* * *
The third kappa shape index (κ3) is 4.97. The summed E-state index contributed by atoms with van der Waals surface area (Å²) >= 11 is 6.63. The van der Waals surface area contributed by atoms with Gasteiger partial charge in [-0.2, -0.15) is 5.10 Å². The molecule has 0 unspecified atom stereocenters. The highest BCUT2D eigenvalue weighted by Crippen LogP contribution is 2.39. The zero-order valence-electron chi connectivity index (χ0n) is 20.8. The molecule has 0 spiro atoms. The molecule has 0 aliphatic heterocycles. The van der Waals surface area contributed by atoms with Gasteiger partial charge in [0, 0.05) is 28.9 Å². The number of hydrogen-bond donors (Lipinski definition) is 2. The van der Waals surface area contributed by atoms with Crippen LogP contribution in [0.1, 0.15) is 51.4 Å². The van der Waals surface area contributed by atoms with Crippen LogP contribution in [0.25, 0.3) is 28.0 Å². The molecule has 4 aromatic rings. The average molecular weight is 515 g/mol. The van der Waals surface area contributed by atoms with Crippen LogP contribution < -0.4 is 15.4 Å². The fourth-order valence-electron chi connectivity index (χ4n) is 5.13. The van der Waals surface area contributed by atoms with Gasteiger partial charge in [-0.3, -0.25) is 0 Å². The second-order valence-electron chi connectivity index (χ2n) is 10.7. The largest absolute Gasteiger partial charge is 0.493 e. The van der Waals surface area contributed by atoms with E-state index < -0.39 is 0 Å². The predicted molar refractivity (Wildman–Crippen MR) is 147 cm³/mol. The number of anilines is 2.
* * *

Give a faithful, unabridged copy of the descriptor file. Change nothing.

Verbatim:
The third kappa shape index (κ3) is 4.97. The summed E-state index contributed by atoms with van der Waals surface area (Å²) >= 11 is 6.63. The van der Waals surface area contributed by atoms with Gasteiger partial charge in [-0.2, -0.15) is 5.10 Å². The molecule has 0 unspecified atom stereocenters. The highest BCUT2D eigenvalue weighted by Crippen LogP contribution is 2.39. The zero-order valence-electron chi connectivity index (χ0n) is 20.8. The molecule has 0 spiro atoms. The molecule has 0 aliphatic heterocycles. The van der Waals surface area contributed by atoms with Gasteiger partial charge in [0, 0.05) is 28.9 Å². The number of hydrogen-bond donors (Lipinski definition) is 2. The van der Waals surface area contributed by atoms with Crippen LogP contribution in [0.1, 0.15) is 51.4 Å². The van der Waals surface area contributed by atoms with Crippen LogP contribution in [0.25, 0.3) is 28.0 Å². The molecule has 4 aromatic rings. The average molecular weight is 515 g/mol. The van der Waals surface area contributed by atoms with Crippen LogP contribution < -0.4 is 15.4 Å². The fourth-order valence-electron chi connectivity index (χ4n) is 5.13. The van der Waals surface area contributed by atoms with Gasteiger partial charge in [-0.3, -0.25) is 0 Å². The second-order valence-electron chi connectivity index (χ2n) is 10.7. The largest absolute Gasteiger partial charge is 0.493 e. The van der Waals surface area contributed by atoms with E-state index < -0.39 is 0 Å². The predicted molar refractivity (Wildman–Crippen MR) is 147 cm³/mol. The number of anilines is 2.